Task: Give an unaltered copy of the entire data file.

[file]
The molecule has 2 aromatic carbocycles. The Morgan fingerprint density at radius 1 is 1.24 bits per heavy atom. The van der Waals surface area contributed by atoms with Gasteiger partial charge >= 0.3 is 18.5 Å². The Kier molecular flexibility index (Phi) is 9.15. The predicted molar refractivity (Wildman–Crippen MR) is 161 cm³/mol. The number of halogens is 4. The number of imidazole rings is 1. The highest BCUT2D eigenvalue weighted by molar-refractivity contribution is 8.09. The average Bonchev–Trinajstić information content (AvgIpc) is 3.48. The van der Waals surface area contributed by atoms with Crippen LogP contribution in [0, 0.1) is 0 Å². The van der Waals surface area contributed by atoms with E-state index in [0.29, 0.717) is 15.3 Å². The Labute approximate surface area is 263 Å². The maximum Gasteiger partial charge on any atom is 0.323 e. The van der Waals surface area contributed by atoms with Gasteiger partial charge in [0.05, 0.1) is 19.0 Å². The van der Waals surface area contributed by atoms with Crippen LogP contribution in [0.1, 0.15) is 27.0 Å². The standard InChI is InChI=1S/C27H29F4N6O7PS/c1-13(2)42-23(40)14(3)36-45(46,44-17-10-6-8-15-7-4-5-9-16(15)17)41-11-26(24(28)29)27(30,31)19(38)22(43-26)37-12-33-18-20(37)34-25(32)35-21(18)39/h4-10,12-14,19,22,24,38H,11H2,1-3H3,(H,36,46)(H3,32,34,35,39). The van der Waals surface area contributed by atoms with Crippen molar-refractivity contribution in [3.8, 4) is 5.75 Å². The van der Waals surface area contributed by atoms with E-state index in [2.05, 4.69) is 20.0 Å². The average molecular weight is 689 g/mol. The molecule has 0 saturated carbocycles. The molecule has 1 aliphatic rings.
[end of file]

The molecule has 2 aromatic carbocycles. The Morgan fingerprint density at radius 1 is 1.24 bits per heavy atom. The van der Waals surface area contributed by atoms with Gasteiger partial charge >= 0.3 is 18.5 Å². The Kier molecular flexibility index (Phi) is 9.15. The predicted molar refractivity (Wildman–Crippen MR) is 161 cm³/mol. The number of halogens is 4. The number of imidazole rings is 1. The highest BCUT2D eigenvalue weighted by molar-refractivity contribution is 8.09. The average Bonchev–Trinajstić information content (AvgIpc) is 3.48. The van der Waals surface area contributed by atoms with Crippen LogP contribution in [0, 0.1) is 0 Å². The van der Waals surface area contributed by atoms with E-state index in [0.29, 0.717) is 15.3 Å². The Labute approximate surface area is 263 Å². The maximum Gasteiger partial charge on any atom is 0.323 e. The van der Waals surface area contributed by atoms with Gasteiger partial charge in [0.05, 0.1) is 19.0 Å². The van der Waals surface area contributed by atoms with Crippen LogP contribution in [0.1, 0.15) is 27.0 Å². The standard InChI is InChI=1S/C27H29F4N6O7PS/c1-13(2)42-23(40)14(3)36-45(46,44-17-10-6-8-15-7-4-5-9-16(15)17)41-11-26(24(28)29)27(30,31)19(38)22(43-26)37-12-33-18-20(37)34-25(32)35-21(18)39/h4-10,12-14,19,22,24,38H,11H2,1-3H3,(H,36,46)(H3,32,34,35,39). The van der Waals surface area contributed by atoms with Crippen molar-refractivity contribution in [3.8, 4) is 5.75 Å². The van der Waals surface area contributed by atoms with E-state index in [2.05, 4.69) is 20.0 Å². The average molecular weight is 689 g/mol. The molecule has 0 saturated carbocycles. The molecule has 1 aliphatic rings.